First that dustup with Kevin Youkilis and now some bad in-game managing is making for a pretty crappy day for Bobby V.
Daniel Bard and James Shields were locked in a 0-0 pitchers’ duel. Bard had been effective all day, but effectively wild too, walking several. In the seventh inning Bard, already over 100 pitches on a hot day in one of his first few major league starts, started to tire.
With two outs, he walked Sean Rodriguez. Then he gave up a single to Desmond Jennings. He was visibly tired by this point, but Valentine didn’t pull him. Nope, he then let him walk Carlos Pena on four straight pitches to load the bases. Two outs, remember, in a 0-0 game, but on goes Bard.
Even Longoria comes up to bat. He too walks on four straight pitches, scoring Rodriguez. It’s 1-0 Rays in the bottom of the seventh as I write this. UPDATE: That score held up. Rays win it 1-0.
Maybe we can call this Grady Little-level managing. Or maybe Bobby V. learned a lesson from the Youkilis thing and was just not wanting to appear to question the motivation of a second player in less than two days. I guess someone will have to ask him after the game. Which should be fun.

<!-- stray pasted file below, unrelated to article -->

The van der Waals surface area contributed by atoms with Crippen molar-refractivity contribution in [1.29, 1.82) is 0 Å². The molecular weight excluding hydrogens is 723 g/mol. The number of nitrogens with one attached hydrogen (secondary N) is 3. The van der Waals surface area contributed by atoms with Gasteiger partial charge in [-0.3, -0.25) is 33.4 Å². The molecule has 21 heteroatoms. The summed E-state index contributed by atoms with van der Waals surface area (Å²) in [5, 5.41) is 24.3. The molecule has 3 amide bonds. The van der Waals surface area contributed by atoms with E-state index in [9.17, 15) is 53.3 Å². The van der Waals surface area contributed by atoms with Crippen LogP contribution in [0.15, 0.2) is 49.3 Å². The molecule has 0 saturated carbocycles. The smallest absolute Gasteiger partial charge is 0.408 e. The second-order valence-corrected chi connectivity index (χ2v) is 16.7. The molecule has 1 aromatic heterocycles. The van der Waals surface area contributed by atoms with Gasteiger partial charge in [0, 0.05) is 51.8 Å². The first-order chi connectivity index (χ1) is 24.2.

The Rockies announced a minor swap of relief pitchers on Monday evening. The Cubs sent lefty Zac Rosscup to the Rockies in exchange for right-hander Matt Carasiti.
Rosscup, 29, was designated for assignment by the Cubs last Thursday. He spent only two-thirds of an inning in the majors this year and has a 5.32 career ERA across 47 1/3 innings. Rosscup has spent most of the season with Triple-A Iowa, posting a 2.60 ERA in 27 2/3 innings.
Carasiti, 25, spent 15 2/3 innings in the majors last year, putting up an ugly 9.19 ERA. With Triple-A Albuquerque this season, he compiled a 2.37 ERA and a 43/13 K/BB ratio in 30 1/3 innings.
The Associated Press reported that on Monday, the U.S. Court of Appeals for the 9th Circuit affirmed a district court ruling which holds that the minor leagues are exempt from federal antitrust law, just like the major leagues.
In 2015, four minor leaguers sued Major League Baseball, alleging that MLB violated antitrust laws with its hiring and employment policies. They accused MLB of “restrain[ing] horizontal competition between and among” franchises and “artificially and illegally depressing” the salaries of minor league players.
The U.S. Court of Appeals said the players failed to state an antitrust claim, as the Curt Flood Act of 1998 exempted Minor League Baseball explicitly from antitrust laws.
This case is separate from the Aaron Senne case in which Major League Baseball is accused of violating the Fair Labor Standards Act. That case was recertified as a class action lawsuit in March. In December, Major League Baseball established a political action committee (PAC), which came months after two members of Congress sought to change language in the FLSA so that minor league players could continue to be paid substandard wages.